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Rainhill Hospital

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Hospital type
  
Psychiatric

Closed
  
1991

Founded
  
1851

Emergency department
  
No

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Hospitals in England

A Black and White view of Rainhill Hospital, a very large psychiatric hospital complex located on what is now Merseyside, England.

Location
  
Similar
  
Scott Clinic, Whittingham Hospital, Rainhill railway station, Friern Hospital, Hurst Spit

Rainhill hospital 1992 the empty wards


Rainhill Hospital was a very large psychiatric hospital complex that was located in Rainhill, formerly Lancashire but now Merseyside, England.

Contents

A Black and White front view of the Rainhill Hospital with visible lampposts and trees along the pathway.

Rainhill Hospital Gala 1970


History

Rainhill Hospital was opened on the 1st January 1851, as the third County Lunatic Asylum in Lancashire.

A part of Rainhill Hospital as featured in a historical postcard.

The hospital was known by a variety of names throughout its existence, initially as the Lancashire County Lunatic Asylum from 1851 to 1861, the County Lunatic Asylum, Rainhill from 1861 to 1923, the County Mental Hospital, Rainhill from 1923 to 1948, and later Rainhill Mental Hospital and finally Rainhill Hospital until its closure in 1991.

A part of the Rainhill Hospital with visible trees and cars parked alongside it.

Rainhill Hospital was once the largest and busiest psychiatric hospital not only in the county of Lancashire, but the whole of the United Kingdom and Europe itself when in 1936 at the peak of its activity there was approximately 3,000 inpatients resident at the hospital.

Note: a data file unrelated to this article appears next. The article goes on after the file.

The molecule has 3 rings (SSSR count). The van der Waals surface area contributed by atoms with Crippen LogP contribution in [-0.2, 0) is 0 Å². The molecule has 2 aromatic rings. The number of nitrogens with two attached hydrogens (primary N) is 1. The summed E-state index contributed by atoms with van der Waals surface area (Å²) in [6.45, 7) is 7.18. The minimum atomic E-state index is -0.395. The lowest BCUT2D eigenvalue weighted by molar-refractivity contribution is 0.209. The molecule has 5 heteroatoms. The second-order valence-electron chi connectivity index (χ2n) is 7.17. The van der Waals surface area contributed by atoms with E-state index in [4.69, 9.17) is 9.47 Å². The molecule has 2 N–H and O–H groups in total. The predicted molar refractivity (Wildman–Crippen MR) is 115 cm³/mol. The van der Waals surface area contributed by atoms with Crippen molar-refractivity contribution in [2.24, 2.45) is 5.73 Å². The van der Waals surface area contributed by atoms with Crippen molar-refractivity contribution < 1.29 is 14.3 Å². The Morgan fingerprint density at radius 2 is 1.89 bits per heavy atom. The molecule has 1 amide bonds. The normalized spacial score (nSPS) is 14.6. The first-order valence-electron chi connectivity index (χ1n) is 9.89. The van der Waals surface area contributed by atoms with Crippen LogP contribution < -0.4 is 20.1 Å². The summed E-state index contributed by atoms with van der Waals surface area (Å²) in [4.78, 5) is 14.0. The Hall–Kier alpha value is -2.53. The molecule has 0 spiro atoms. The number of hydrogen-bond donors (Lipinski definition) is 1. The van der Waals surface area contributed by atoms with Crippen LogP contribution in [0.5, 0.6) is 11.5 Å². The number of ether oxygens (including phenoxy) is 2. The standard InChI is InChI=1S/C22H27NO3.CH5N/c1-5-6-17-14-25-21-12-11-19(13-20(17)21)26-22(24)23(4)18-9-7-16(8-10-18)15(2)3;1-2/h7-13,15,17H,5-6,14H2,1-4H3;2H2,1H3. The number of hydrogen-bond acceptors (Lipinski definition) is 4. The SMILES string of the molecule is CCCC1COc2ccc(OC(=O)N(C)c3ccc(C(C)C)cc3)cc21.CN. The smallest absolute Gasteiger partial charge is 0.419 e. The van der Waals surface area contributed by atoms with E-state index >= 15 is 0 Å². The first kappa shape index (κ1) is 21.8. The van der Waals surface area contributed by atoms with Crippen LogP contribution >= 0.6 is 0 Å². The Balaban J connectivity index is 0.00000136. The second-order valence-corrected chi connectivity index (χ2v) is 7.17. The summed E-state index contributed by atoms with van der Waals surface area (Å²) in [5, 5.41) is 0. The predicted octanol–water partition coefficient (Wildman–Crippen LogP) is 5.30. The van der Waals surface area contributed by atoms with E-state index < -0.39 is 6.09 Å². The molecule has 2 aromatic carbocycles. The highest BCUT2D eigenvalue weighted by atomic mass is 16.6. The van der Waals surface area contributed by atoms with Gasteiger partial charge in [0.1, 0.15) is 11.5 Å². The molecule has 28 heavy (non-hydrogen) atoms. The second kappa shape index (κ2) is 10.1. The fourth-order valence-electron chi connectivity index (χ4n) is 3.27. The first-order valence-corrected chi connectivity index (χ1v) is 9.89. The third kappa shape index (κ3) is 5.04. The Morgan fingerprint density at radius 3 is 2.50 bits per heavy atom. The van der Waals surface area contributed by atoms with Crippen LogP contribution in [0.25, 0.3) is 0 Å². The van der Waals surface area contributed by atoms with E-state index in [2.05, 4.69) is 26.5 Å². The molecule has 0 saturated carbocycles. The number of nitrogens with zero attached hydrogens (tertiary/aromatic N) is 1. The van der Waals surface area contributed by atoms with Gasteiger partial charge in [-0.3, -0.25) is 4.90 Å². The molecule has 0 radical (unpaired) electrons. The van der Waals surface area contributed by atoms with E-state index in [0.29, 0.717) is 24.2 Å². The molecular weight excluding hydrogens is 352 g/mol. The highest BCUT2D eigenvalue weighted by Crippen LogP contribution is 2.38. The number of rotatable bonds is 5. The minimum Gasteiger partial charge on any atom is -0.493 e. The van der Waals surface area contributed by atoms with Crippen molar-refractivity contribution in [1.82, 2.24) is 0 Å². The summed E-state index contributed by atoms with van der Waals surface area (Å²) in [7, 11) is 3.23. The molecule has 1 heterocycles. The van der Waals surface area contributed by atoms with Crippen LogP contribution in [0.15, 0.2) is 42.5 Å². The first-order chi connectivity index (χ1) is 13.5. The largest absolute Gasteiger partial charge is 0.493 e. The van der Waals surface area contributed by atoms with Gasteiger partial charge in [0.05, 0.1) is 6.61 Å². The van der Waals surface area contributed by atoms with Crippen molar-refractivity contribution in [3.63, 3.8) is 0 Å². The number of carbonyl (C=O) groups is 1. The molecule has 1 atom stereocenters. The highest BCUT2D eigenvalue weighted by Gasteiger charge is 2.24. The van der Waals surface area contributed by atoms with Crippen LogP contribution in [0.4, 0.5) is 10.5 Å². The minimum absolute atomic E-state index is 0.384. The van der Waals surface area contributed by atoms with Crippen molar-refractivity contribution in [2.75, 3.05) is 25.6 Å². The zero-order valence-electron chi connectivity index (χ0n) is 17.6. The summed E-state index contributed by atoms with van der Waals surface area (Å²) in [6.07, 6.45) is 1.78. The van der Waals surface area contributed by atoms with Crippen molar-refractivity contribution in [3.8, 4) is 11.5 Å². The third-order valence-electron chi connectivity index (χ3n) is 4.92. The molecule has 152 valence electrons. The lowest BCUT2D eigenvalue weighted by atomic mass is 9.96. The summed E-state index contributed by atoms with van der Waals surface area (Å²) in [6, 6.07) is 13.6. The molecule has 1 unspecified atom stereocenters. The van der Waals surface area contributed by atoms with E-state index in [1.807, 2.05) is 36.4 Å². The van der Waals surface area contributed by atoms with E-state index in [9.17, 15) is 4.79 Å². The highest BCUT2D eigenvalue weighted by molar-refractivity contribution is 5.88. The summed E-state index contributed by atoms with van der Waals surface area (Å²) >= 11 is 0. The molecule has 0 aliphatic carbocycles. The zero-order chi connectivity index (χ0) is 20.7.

Hospital Buildings

Rainhill Hospital Gala 1970 - 1973 part 2 - YouTube

The hospital complex was divided into two sites by Rainhill Road, a main traffic thoroughfare that still exists to the present day. The divisions were as follows:

A Black and White front view of the Rainhill Hospital with visible lampposts and trees along the pathway.
  • The Sherdley Division to the south-east of the road, the location of the original hospital buildings and wards that were accessed via the main entrance driveway on Elton Head Road, and
  • The Avon Division (also known as the annexe) to the north-west of the road.

  • Rainhill Hospital Memory Lane Knowsley Online

    The buildings at the Sherdley Division were designed by Harvey Lonsdale Elmes. Initially being the original and only main buildings at Rainhill Hospital, when closures were made to asylums in Liverpool; tremendous pressure was placed on the facilities. Additional wings were added to the Sherdley site with further extensions later constructed on a piecemeal basis. However, it was not until 1877 when plans were put in place by the local superintendent to double the size of the asylum to increase its capacity that a new annexe was constructed to the north-west of Rainhill Road. The annexe would later become known as the Avon Division. The Avon Division was noted for its linear design and long corridor, with some former staff claiming that it was the longest hospital corridor in Europe at the time.

    The new annexe at the Avon Division was designed by George Enoch Grayson and Edward Ould, constructed from brown brick with terracotta dressings in the Queen Anne style popular at the time. Two water towers rose above the complex, providing a landmark for the local area for the next hundred years.

    Both the Avon and Sherdley Divisions were connected by an underground tunnel, constructed beneath Rainhill Road and accessible only by those who worked at the hospital.